Mother of William Pearce Buried at Strawberry. Ann Mariah (Maria) Thacker Ivie, 85, of Strawberry died at her home on October 4th of arterial schlerotic heart disease.
We have few pioneers who have lived a life so full of adventures as has Mrs. Ivie. She was born in Staffordshire, England November 1, 1849 and came to America at the age of 5 to live in Philadelphia, Pennsylvania. In 1862, she joined the caravan of Mormon pioneers and crossed the plains many miles on foot to settle in Salt Lake. Shortly afterward she married Joseph E. Myler in Clarkston. Mr. Myler died and she married twice after that in 1889 to James Givens and in 1895 to Hyrum Ivie.
Mrs. Ivie was an untiring worker in the LDS church having done a great deal of temple work while in Salt Lake. She came to Strawberry 29 years ago and has lived there since that time until her death.
She is survived by two daughters, Mrs. Elizabeth Angell of Levan, Utah, Mrs. Julia M. Ivie of Strawberry, three sons, Joseph A. Myler of Pleasant Valley, William Pearce of Vernal and James Givens of Strawberry, 41 grandchildren, 66 great-grandchildren.
Funeral services were held in the Strawberry Ward Hall Sunday at 2:00 p.m. with interment at the Strawberry Cemetery - Duchesne Record.
-Vernal Express, October 11, 1934
Note: The article left out two husbands, Edward William Pearce and James Harper. ------------------ Deseret News Oct. 6, 1934 page 2; FHLC Microfilm 027,095
Ann Maria T Ivie
Ann Mariah (Maria) T. IVIE, Duchesne-Ann Maria Thacker Ivie, 85, died Thursday. October 4, at her home in Strawberry of heart disease.
Mrs. Ivie was born in Staffordshire, England, and came to America 79(?) years ago, residing in Philadelphia Pa., until 1862, when she crossed the plains, walking most of the way to Salt Lake City.
She was married in Charleston shortly after coming to Utah, to Joseph E. Myler. She had married three times since the death of her first husband. Mrs. Ivie came to Strawberry 29(?) years ago and had lived there since then until her death.
Five Sons and daughters survive: Joseph A. Myler, Pinchot Valley; Mrs. Elizabeth Angell, Levan: Mrs. Julia M. Ivie, Strawberry; William Pearce, Vernal, and James Givens Strawberry: 41 grandchildren 64(?) great-grandchildren and four great-great-great-grandchildren.
Funeral Services will be conducted at the Strawberry Ward Hall Sunday at 2 p.m. with interment in the Strawberry Cemetery.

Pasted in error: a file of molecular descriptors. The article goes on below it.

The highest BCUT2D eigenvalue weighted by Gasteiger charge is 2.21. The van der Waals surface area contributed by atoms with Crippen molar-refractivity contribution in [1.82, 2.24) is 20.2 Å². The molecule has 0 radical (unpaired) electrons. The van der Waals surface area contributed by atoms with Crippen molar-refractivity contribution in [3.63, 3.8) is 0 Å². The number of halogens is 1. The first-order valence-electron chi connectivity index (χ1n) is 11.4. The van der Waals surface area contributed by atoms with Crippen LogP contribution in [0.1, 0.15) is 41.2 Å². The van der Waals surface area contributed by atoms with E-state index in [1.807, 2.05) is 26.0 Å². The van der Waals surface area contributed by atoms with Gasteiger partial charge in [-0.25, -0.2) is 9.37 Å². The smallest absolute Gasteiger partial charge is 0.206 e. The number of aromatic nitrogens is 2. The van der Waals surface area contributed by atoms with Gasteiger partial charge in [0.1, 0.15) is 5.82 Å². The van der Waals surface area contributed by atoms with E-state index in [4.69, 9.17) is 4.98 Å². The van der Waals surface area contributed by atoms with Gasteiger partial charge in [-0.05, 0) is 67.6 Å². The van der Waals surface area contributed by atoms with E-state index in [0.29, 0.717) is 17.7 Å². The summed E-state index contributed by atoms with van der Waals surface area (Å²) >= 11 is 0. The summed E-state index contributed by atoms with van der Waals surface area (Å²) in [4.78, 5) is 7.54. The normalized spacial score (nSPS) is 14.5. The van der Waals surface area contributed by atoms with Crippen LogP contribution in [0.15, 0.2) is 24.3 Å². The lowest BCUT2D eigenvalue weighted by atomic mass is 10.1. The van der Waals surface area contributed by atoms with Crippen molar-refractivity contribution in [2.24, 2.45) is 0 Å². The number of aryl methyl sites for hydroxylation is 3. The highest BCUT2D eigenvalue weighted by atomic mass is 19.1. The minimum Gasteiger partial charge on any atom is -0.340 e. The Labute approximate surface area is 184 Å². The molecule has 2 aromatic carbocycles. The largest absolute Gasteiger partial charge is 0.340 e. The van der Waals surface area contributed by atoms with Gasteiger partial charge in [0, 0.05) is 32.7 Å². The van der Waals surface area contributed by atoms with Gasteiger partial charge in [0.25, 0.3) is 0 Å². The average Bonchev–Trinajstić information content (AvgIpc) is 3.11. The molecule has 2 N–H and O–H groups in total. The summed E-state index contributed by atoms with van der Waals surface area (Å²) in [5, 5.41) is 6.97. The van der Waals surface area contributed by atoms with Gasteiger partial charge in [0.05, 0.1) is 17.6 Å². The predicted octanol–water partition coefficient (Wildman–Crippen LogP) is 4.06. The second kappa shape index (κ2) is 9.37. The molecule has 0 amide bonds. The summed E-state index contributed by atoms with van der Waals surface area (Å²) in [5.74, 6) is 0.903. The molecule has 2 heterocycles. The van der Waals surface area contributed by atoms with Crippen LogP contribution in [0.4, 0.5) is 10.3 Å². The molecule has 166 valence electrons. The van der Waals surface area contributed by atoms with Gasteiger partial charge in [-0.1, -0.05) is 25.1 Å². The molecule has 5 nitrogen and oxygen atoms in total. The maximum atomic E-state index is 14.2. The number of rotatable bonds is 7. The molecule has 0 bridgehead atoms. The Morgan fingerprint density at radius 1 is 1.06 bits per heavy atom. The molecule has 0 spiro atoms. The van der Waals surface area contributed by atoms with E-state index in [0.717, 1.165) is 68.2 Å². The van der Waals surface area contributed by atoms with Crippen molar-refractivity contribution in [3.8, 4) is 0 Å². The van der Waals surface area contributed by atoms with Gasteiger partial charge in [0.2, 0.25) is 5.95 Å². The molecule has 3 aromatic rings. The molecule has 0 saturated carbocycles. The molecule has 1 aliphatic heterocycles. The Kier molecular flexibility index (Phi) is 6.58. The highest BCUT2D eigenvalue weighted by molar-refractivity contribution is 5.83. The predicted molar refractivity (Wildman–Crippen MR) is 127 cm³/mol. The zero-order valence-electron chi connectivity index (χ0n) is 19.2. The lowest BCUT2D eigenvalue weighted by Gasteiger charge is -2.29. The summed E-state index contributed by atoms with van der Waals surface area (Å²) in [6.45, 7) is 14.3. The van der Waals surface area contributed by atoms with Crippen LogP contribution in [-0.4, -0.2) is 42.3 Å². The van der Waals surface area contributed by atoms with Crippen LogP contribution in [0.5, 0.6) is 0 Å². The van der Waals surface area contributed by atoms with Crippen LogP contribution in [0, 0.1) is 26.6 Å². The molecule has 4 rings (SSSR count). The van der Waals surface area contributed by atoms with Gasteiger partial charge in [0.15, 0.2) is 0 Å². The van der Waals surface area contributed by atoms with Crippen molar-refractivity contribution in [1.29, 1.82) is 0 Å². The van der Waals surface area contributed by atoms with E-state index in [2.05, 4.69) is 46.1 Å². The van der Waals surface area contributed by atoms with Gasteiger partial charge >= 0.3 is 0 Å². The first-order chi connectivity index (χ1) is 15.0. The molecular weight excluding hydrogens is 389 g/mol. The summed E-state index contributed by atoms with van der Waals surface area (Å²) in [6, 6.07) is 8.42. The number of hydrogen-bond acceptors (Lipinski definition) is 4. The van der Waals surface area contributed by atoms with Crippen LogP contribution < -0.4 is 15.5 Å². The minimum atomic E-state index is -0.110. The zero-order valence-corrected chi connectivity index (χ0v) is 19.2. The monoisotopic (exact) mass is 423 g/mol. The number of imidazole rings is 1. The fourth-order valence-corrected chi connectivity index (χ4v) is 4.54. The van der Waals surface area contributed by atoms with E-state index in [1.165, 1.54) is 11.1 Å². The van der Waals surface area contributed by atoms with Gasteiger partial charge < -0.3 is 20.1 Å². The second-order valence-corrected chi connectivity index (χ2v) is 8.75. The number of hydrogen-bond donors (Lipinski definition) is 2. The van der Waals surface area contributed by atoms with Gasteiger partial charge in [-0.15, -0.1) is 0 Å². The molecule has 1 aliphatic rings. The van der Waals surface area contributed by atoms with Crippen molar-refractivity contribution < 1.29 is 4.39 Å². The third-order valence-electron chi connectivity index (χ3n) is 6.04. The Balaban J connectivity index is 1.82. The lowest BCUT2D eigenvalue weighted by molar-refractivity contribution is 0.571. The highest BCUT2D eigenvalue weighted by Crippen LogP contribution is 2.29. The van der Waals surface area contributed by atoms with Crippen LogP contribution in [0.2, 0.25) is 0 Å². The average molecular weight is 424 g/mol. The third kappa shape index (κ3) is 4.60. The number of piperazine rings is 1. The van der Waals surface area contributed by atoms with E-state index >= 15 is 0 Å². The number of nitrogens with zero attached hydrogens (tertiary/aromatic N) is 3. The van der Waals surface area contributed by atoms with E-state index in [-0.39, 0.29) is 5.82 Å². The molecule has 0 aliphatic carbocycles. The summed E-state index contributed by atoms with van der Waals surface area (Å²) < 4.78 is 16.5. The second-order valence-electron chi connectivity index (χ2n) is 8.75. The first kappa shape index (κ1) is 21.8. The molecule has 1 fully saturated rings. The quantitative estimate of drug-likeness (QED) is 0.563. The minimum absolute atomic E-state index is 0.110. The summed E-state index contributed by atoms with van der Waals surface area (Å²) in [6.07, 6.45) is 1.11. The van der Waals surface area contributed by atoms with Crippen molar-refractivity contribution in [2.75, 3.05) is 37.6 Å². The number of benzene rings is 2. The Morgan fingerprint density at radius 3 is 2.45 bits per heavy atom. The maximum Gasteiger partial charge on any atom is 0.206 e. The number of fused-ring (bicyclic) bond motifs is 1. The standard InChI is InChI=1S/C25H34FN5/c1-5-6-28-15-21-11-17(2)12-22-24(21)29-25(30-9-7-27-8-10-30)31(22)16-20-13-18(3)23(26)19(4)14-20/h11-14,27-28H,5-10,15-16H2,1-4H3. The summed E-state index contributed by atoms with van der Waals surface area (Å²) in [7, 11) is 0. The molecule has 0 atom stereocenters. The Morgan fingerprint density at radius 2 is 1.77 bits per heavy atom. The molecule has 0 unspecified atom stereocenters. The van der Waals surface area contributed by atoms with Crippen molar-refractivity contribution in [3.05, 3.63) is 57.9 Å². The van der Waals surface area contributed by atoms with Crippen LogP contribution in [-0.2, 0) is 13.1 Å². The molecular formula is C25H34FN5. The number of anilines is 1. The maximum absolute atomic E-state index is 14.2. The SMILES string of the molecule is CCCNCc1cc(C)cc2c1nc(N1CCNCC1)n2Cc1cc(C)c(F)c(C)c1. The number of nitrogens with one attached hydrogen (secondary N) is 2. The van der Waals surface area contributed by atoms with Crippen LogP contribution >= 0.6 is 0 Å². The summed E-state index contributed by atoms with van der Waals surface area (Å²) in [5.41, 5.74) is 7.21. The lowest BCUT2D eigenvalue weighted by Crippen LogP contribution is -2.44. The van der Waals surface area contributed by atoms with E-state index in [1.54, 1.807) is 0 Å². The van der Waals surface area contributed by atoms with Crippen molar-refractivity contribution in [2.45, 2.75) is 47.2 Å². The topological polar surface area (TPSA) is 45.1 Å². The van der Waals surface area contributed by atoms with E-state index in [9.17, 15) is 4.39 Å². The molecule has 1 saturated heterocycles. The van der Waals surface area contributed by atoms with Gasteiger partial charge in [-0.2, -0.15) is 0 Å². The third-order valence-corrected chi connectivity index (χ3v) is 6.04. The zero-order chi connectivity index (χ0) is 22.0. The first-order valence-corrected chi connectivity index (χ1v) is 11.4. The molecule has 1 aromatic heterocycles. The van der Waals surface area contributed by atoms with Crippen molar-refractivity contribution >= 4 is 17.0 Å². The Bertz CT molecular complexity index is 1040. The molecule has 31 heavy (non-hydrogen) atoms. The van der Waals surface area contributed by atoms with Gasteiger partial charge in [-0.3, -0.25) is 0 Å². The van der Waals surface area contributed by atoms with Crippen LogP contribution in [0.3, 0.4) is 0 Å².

(Also found in Salt Lake Tribune Oct 6th 1934 page 28)
Note: The newspaper film was quite deteriorated with age several places especially with numbers I couldn't quite make out the number and have guessed what they might be.
Interesting side note in the Deseret news for Oct 6th it highlights the LDS world conference taking place and David O. Mckay is called as a member of the 1st Presidency ------------------ She married Joseph Elias on July 11, 1866 in Clarkston, Cache County, Utah. They had three children: Joseph Aaron Myler, Hannah Elizabeth (Lizzie) Myler and Julia Mariah Myler. They divorced.
She married Edward William Pearce September 29, 1873 in Salt Lake City, Utah. To this union the following children were born: William Pearce, Edward Eli Pearce, Rachel Pearce and Adelaide Pearce. They later divorced.
She married James Harper in 1890. They divorced. She married Jim Givens October 12, 1885. She married Hyrum Lewis Ivie December 29, 1894 in Provo, Utah.
Children with Jim Givens: James Albert Givens and Isabell Givens. --------------- Ann Maria (pronounced Mariahr) Thacker was born 1 November 1849 in Willenhall, Staffordshire, England. She was the fourth child born to William and Rachel Tonks Thacker. The family moved around the area where ever her father could find work. He was a locksmith by trade.
Her parents joined the Mormon church in England. When Ann Maria was 6 years old, the family left England and emigrated to America. They booked passage out of Liverpool, England and were to sail in mid May in 1856. But when they went to the dock to board, they found the ship was over booked and so they drew lots to see who would sail then and who would wait for the next ship. They were on the waiting list.
They left England on 31 May 1856 on the sailing ship Wellfleet. With Ann Maria came her parents and sisters, Hannah age 9, and Elizabeth age 4, and a brother, William Timothy, age 1.
They had a smooth crossing but there was no rain and it was hot and sultry. They were crowded into a small space with a lot of other Mormons on their way to Zion. Their leader on board ship was John Aubray. They spent the time singing, holding meetings, helping one another and watching the ocean swell under the boat. They saw great whales and Ann Maria never forgot them.